Matt A. Barreto - University of California, Los Angeles

Advance praise:‘The American citizenry grows more racially diverse every year, and yet communities of color continue to lag behind whites in political power and representation. Bernard L. Fraga offers a compelling theory for why this is the case. He finds little evidence that these gaps are due to formal voting barriers such as felon disenfranchisement and voter identification requirements. He argues instead that investments in voter mobilization and a greater sense of political empowerment benefit groups that already have high electoral influence, which, in most states and Congressional districts, still means non-Hispanic whites. Thus, advantage breeds advantage, making it difficult for marginalized communities to gain influence even as they grow in numerical size. Fraga's analysis is a sobering reminder that ‘demography is not destiny', and that parties and civic organizations need to make massive investments in outreach to disenfranchised communities in order to make American politics more representative.'

Karthick Ramakrishnan - University of California, Riverside

Refine List
Actions for selected content:
Select all | Deselect all
  • View selected items
  • Export citations
  • Download PDF (zip)
  • Send to Kindle
  • Send to Dropbox
  • Send to Google Drive
  • Send content to

    To send content items to your account, please confirm that you agree to abide by our usage policies. If this is the first time you use this feature, you will be asked to authorise Cambridge Core to connect with your account. Find out more about sending content to .

    To send content items to your Kindle, first ensure no-reply@cambridge.org is added to your Approved Personal Document E-mail List under your Personal Document Settings on the Manage Your Content and Devices page of your Amazon account. Then enter the ‘name’ part of your Kindle email address below. Find out more about sending to your Kindle.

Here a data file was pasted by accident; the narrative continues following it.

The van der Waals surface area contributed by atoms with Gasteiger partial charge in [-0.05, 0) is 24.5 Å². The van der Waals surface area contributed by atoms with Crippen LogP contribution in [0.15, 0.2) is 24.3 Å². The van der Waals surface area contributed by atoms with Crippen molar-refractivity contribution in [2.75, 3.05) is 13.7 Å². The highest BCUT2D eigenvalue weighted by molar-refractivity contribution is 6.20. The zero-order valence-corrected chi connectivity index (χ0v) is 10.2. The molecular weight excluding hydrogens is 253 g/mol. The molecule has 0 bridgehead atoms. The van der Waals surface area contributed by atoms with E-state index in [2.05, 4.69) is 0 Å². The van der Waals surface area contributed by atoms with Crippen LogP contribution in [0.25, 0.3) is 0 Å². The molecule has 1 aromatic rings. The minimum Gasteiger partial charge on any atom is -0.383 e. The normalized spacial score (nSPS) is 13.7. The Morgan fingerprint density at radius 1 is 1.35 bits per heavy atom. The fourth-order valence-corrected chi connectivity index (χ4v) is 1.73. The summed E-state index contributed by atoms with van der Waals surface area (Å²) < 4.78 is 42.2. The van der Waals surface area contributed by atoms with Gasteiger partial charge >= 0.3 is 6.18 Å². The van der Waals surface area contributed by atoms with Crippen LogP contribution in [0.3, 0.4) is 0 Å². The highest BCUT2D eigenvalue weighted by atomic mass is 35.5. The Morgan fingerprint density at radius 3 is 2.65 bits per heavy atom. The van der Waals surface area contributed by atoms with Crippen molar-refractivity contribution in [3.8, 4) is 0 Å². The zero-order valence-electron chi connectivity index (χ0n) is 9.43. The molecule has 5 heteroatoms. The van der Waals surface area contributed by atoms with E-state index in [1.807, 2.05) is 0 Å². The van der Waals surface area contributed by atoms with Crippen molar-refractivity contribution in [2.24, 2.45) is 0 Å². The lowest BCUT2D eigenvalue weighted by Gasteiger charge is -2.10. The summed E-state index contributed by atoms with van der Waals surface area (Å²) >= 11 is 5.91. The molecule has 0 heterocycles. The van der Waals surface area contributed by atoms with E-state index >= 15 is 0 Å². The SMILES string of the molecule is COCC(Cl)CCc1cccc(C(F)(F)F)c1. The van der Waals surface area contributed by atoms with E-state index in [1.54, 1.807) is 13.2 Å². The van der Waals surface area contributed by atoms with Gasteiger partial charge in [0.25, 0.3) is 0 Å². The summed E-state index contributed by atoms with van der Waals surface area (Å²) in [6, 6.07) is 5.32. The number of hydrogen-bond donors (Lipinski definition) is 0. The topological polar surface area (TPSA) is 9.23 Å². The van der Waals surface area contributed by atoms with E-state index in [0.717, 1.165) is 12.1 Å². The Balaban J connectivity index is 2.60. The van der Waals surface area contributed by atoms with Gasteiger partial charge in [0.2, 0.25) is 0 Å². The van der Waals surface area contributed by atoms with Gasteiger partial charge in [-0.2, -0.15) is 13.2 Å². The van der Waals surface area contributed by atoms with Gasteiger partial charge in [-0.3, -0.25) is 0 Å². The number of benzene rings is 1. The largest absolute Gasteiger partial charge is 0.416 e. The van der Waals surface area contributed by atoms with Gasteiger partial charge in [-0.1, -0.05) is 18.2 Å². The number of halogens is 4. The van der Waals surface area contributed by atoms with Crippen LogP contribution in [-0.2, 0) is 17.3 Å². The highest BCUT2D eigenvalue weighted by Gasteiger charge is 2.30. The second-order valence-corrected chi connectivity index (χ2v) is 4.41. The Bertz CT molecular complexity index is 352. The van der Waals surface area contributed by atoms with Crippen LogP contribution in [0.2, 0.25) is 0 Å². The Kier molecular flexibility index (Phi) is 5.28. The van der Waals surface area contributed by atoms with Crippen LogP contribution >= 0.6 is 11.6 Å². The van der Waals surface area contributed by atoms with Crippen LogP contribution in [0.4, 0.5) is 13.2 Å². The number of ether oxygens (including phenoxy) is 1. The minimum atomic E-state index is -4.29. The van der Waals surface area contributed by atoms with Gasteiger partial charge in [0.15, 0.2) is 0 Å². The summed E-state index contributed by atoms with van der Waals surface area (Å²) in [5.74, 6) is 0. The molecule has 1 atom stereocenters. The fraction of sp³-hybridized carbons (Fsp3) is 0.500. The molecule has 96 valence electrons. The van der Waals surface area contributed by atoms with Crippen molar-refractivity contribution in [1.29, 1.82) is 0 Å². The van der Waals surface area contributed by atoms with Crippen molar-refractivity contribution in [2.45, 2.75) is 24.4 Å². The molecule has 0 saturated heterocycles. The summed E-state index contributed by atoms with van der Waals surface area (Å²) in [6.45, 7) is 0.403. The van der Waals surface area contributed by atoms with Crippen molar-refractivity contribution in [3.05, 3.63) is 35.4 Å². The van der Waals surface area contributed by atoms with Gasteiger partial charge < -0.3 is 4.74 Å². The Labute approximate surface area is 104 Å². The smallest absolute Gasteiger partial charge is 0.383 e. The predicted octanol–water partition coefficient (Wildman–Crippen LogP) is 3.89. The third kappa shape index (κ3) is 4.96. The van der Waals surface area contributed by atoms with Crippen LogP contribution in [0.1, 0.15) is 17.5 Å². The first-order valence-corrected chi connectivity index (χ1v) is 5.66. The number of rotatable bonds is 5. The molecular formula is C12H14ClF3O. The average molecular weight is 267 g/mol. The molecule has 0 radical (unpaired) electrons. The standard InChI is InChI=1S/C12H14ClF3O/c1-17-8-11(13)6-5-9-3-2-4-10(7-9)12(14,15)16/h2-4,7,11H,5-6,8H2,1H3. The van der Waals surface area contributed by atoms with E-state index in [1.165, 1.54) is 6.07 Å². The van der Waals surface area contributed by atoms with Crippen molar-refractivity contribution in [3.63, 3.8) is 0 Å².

Note you can select to send to either the @free.kindle.com or @kindle.com variations. ‘@free.kindle.com’ emails are free but can only be sent to your device when it is connected to wi-fi. ‘@kindle.com’ emails can be delivered even when you are not connected to wi-fi, but note that service fees apply.

    Find out more about the Kindle Personal Document Service.

    Please be advised that item(s) you selected are not available.
    You are about to send
    ×

Save Search

You can save your searches here and later view and run them again in "My saved searches".

Please provide a title, maximum of 40 characters.
×

Metrics

Altmetric attention score

Full text views

Total number of HTML views: 0
Total number of PDF views: 0 *
Loading metrics...

Book summary page views

Total views: 0 *
Loading metrics...

* Views captured on Cambridge Core between #date#. This data will be updated every 24 hours.

Usage data cannot currently be displayed